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Application of Fuzzy Cognitive Mapping in Livelihood Vulnerability Analysis

Chrispen Murungweni, Wageningen University; Grasslands Research Institute, Zimbabwe
Mark T. van Wijk, Wageningen University
Jens A. Andersson, Wageningen University; University of Zimbabwe
Eric M. A. Smaling, University of Twente
Ken E. Giller, Wageningen University

DOI: http://dx.doi.org/10.5751/ES-04393-160408

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Abstract

Feedback mechanisms are important in the analysis of vulnerability and resilience of social-ecological systems, as well as in the analysis of livelihoods, but how to evaluate systems with direct feedbacks has been a great challenge. We applied fuzzy cognitive mapping, a tool that allows analysis of both direct and indirect feedbacks and can be used to explore the vulnerabilities of livelihoods to identified hazards. We studied characteristics and drivers of rural livelihoods in the Great Limpopo Transfrontier Conservation Area in southern Africa to assess the vulnerability of inhabitants to the different hazards they face. The process involved four steps: (1) surveys and interviews to identify the major livelihood types; (2) description of specific livelihood types in a system format using fuzzy cognitive maps (FCMs), a semi-quantitative tool that models systems based on people’s knowledge; (3) linking variables and drivers in FCMs by attaching weights; and (4) defining and applying scenarios to visualize the effects of drought and changing park boundaries on cash and household food security. FCMs successfully gave information concerning the nature (increase or decrease) and magnitude by which a livelihood system changed under different scenarios. However, they did not explain the recovery path in relation to time and pattern (e.g., how long it takes for cattle to return to desired numbers after a drought). Using FCMs revealed that issues of policy, such as changing situations at borders, can strongly aggravate effects of climate change such as drought. FCMs revealed hidden knowledge and gave insights that improved the understanding of the complexity of livelihood systems in a way that is better appreciated by stakeholders.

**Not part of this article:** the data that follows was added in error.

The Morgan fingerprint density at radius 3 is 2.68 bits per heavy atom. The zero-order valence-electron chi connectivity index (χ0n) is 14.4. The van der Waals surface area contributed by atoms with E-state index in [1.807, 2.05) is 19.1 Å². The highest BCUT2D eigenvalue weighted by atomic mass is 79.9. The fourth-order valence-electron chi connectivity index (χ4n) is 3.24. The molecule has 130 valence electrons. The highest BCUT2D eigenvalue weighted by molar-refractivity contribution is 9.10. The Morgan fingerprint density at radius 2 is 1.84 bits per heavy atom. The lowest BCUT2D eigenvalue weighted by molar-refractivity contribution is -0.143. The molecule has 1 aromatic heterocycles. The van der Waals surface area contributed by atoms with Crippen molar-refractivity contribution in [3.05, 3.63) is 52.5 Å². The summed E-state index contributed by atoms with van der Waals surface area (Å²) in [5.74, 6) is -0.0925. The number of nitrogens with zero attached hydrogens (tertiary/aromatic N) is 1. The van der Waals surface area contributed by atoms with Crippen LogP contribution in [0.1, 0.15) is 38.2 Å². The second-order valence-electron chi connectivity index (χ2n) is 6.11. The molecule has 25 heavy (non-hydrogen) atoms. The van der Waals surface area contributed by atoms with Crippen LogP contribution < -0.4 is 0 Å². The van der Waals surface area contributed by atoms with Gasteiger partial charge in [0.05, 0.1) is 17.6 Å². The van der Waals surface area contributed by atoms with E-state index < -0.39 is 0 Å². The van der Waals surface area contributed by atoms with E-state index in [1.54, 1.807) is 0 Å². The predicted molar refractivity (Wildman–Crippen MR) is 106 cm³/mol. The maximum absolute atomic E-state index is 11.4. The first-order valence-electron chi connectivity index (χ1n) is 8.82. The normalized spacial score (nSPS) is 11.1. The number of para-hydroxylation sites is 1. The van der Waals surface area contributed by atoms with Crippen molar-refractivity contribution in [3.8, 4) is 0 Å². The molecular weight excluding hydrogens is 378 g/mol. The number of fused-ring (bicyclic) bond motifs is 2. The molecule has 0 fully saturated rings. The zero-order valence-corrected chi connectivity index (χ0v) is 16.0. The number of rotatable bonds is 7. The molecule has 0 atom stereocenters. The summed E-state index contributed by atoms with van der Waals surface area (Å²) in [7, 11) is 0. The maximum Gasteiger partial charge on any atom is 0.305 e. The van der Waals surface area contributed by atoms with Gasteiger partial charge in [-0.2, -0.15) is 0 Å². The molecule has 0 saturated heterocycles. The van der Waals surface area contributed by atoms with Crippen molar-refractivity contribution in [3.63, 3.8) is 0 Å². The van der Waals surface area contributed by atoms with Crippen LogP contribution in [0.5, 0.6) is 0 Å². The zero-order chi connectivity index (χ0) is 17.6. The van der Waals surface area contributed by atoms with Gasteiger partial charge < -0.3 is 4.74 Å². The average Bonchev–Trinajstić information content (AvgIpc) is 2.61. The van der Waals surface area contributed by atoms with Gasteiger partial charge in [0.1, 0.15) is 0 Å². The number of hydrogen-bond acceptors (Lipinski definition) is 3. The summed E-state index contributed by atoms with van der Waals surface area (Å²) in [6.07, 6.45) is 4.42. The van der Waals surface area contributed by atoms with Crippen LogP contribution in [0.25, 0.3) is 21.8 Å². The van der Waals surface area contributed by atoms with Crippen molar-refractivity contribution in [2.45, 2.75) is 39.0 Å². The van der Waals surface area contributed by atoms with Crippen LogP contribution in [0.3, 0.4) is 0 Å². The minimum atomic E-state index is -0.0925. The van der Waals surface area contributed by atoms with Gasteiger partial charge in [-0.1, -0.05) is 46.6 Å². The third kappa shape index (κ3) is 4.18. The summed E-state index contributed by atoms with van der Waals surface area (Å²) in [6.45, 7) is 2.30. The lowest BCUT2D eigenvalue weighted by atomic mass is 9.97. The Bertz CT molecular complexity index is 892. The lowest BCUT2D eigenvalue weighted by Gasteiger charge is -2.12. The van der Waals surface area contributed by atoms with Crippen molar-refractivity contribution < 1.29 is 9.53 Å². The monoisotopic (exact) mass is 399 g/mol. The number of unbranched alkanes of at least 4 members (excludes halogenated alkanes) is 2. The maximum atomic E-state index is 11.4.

Key words

drought; fuzzy cognitive mapping; Great Limpopo Transfrontier Conservation Area; livelihood; southeastern Zimbabwe; vulnerability
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Ecology and Society. ISSN: 1708-3087